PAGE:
Although the role of the cerebellum for the smooth and coordinated execution of movement is generally understood, little is known about how the cerebellum facilitates speech movement for natural and accurate prosodic production.3 Individuals with ataxic dysarthria due to a cerebellar damage exhibit atypical prosodic patterns, including a monotone vocal quality, a variable rate of speech, and atypical phrasal stress patterns.6,7 Our objectives are to measure the differences in reflexive and predictive voice responses between speakers with and without ataxic dysarthria to provide indicators of the accuracy of the cerebellum for the integration of sensory feedback with motor plans for speech. The rational for this study is that atypical prosody disrupts speech naturalness and intelligibility which current speech therapy approaches are not effective in fully restoring due to a poor understanding of the underlying impairment. The long-term goal is to characterize the deficits in sensorimotor integration in ataxic dysarthria to better understand the underlying mechanism for prosodic impairment. The central hypothesis of this project is that prosody in ataxic dysarthria is impaired because of a diminished ability to integrate sensory feedback with (i) prior motor plans for speech, affecting reflexive corrective mechanisms for intonation, as well as (ii) future motor plans for speech, affecting predictive scaling mechanisms for adjusting downstream intonational targets. This hypothesis will be tested by perturbing voice pitch auditory feedback of speakers with and without ataxic dysarthria to compare reflexive and predictive vocal responses in sustained vocalization and in anticipatory f0 changes. The differences in responses between speakers with and without ataxic dysarthria will provide indicators of the accuracy of the cerebellum in incorporating sensory feedback with online speech production. More specifically, the following aims will be measured: 1) measure the reflexive vocal response mechanism to examine sensorimotor integration with prior motor plans, and 2) measure the predictive vocal scaling mechanism to examine sensorimotor integration with future motor plans of downstream intonation targets. These two aims were derived from evidence of impairments to reflexive and anticipatory control of posture, gait, and arm movement in response to movement displacements in individuals with cerebellar lesions.15?17 The same disrupted cerebellar functions for movement may underlie the atypical prosodic patterns in speech. The proposed research is significant because it is expected to provide a greater understanding of the underlying cerebellar mechanism of the prosodic impairment in ataxic dysarthria so that effective therapy treatments can be developed to improve speech intelligibility and naturalness. Additionally, these results will provide clarity of the cerebellum's involvement in the speech production process for feedback integration with motor plans for speech.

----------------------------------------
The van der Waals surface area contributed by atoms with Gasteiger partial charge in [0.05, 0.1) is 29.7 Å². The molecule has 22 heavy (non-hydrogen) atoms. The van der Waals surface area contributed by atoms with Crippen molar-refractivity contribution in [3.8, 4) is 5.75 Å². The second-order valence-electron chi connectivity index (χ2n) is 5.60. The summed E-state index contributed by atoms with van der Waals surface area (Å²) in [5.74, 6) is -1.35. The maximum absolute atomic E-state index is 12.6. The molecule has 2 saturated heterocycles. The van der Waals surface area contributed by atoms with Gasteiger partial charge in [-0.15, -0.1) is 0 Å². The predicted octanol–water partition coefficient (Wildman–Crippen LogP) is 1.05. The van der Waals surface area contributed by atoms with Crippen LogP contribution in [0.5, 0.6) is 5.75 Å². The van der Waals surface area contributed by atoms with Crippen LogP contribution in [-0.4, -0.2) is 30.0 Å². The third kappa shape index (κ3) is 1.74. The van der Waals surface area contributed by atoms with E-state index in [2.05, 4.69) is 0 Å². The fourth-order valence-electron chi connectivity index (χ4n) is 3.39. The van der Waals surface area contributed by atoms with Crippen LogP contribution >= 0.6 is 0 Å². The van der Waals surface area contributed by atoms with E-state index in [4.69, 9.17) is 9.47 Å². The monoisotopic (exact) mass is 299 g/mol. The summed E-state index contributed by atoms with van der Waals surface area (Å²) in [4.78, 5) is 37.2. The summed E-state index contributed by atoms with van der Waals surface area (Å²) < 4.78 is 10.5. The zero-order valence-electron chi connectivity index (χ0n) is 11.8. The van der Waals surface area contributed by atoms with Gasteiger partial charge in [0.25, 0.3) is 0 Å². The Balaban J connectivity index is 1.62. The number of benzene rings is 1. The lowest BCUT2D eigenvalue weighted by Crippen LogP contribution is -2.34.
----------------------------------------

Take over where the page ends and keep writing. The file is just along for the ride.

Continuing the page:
The proposed research is relevant to public health because it seeks to understand the underlying impairment for atypical prosody in ataxic dysarthria. The results can be applied to develop effective therapy tools to improve speech naturalness, relevant to the part of the NIH?s mission that concerns reducing illness and disability.